Analysing the debt-to-equity ratio

Contrary to Graham's declaration that it is OK when a company owns more than it owes, it is a simplification. What constitutes an acceptable level of debt varies from company to company; its determination is a mix of analysis and judgement. Here are some important factors to consider.

1. Volatile revenue stream

Lenders demand that interest and principal payments are made on time and in full. But when a firm has a volatile revenue stream, its ability to meet these regular payments is less certain. The problem is compounded when a business is burdened with high fixed costs - the costs of simply keeping the doors open even if it is not doing any business. Look out for red flags, such as where a company's debt materially exceeds that of its industry peers.

2. Concentration risk

When a large portion of the company's business is limited to a few customers, it is prudent for it to carry less debt. Loss of an important customer will hurt its revenue stream and jeopardise its capacity to service debt.

3. Start-ups and young companies

New companies with a limited track record should carry less debt. Their business models have yet to be fully tested and the reliability of their future revenue stream is often difficult to judge.

4. Debt structure (debt maturity)

The mix of long and short-term debt employed by a company is important. Long-term assets should preferably be funded out of equity and long-term borrowings, while working capital needs are best funded by bank overdraft and short-term borrowings.

Watch out for companies that rely heavily on the use of short-term debt, particularly those with a poor credit rating. These companies are faced with an ever-present need to keep rolling the debt over, and failure to do so could lead to business future.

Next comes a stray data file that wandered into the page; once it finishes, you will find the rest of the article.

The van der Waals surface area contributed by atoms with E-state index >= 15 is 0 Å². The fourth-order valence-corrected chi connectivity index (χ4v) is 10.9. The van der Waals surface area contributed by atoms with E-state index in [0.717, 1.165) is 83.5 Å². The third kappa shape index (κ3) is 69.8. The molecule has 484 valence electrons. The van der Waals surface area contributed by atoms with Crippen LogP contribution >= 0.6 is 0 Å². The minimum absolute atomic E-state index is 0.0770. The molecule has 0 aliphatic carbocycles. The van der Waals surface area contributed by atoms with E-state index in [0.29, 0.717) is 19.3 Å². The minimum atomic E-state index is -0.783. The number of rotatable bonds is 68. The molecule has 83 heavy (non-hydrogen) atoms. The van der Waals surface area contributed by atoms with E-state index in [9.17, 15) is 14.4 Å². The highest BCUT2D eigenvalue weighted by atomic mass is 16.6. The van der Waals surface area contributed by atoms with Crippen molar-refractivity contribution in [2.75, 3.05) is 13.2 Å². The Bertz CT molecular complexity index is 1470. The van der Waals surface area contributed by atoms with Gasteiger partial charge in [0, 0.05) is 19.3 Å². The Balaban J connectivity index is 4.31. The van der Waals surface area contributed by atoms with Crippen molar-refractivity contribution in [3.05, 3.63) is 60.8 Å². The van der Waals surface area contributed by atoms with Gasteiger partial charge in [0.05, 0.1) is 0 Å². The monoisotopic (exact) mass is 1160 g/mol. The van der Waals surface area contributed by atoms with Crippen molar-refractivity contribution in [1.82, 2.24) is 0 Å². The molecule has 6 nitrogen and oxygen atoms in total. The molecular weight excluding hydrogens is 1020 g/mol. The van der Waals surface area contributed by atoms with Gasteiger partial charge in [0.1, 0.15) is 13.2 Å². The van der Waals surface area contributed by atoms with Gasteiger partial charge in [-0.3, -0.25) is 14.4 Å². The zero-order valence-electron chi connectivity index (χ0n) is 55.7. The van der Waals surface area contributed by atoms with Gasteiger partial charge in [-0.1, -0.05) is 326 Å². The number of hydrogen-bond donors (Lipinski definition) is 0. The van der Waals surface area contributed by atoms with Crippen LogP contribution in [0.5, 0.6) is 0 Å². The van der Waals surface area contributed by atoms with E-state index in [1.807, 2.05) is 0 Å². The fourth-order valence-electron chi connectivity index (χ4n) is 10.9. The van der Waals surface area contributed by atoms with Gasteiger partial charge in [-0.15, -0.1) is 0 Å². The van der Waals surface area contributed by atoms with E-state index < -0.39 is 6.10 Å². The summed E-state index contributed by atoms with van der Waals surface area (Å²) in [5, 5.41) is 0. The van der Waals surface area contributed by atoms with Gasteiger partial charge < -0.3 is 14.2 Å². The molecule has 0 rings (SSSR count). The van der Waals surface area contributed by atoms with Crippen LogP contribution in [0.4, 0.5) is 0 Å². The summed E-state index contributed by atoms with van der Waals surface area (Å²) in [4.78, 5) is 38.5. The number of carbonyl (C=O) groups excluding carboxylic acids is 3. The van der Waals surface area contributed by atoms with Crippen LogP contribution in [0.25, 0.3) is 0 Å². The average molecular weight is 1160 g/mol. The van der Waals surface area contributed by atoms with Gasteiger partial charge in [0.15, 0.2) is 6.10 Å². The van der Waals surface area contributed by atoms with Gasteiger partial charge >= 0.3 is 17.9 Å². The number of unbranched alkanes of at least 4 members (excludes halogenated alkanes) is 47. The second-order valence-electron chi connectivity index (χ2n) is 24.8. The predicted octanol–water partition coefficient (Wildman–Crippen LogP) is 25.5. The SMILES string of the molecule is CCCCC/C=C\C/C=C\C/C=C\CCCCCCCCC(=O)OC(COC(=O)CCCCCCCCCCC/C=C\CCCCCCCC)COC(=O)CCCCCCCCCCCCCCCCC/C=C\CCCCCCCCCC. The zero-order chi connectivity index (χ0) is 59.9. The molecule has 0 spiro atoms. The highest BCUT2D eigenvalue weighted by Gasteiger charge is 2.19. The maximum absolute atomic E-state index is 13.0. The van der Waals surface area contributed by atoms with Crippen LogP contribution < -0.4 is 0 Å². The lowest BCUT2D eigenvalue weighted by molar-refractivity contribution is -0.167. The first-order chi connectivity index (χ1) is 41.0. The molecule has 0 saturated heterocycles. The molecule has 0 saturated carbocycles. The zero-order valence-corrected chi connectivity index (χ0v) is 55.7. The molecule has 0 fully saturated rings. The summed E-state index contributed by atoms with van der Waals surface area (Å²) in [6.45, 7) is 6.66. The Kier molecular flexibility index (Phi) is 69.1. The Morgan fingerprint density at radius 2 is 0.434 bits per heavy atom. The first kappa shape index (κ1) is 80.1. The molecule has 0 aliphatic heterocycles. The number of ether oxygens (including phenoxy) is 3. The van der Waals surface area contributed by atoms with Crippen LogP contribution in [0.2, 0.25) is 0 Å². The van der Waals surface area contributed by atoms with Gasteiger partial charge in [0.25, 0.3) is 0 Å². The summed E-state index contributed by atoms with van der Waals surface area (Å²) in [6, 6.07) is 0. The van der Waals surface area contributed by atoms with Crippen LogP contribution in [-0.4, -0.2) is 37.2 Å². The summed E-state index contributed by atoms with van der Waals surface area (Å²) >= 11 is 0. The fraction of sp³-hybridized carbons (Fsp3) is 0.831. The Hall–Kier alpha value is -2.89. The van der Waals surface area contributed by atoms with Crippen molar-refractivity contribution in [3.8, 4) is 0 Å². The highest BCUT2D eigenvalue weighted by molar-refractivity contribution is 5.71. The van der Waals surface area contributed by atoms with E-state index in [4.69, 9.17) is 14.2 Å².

Maturities of borrowings should also be well spread. If the bulk of a company's borrowings fall due at a time when the availability of funds is limited, such as the recent post-GFC period, refinancing may prove difficult. With a chronological spread of maturities, the need to approach the capital markets for a large refinancing in a depressed period is reduced.

5. Debt structure (currency of debt)

Check the currency of the debt. A company with overseas assets and/or revenue will often reduce its currency exposure by maintaining a similar level of debt in that currency. If this is not the case, offshore borrowing is still OK if it is largely hedged/swapped back to Australian dollars. If neither is the case, the company is probably exposed to the risk of currency fluctuations.

6. Look out for loan covenants

A loan covenant is a clause in the lending contract requiring the borrower to refrain from doing certain things. For example, the borrower might have to maintain the ratio of total liabilities (borrowings and other liabilities) to total tangible assets at a certain percentage, say no higher than 60 per cent.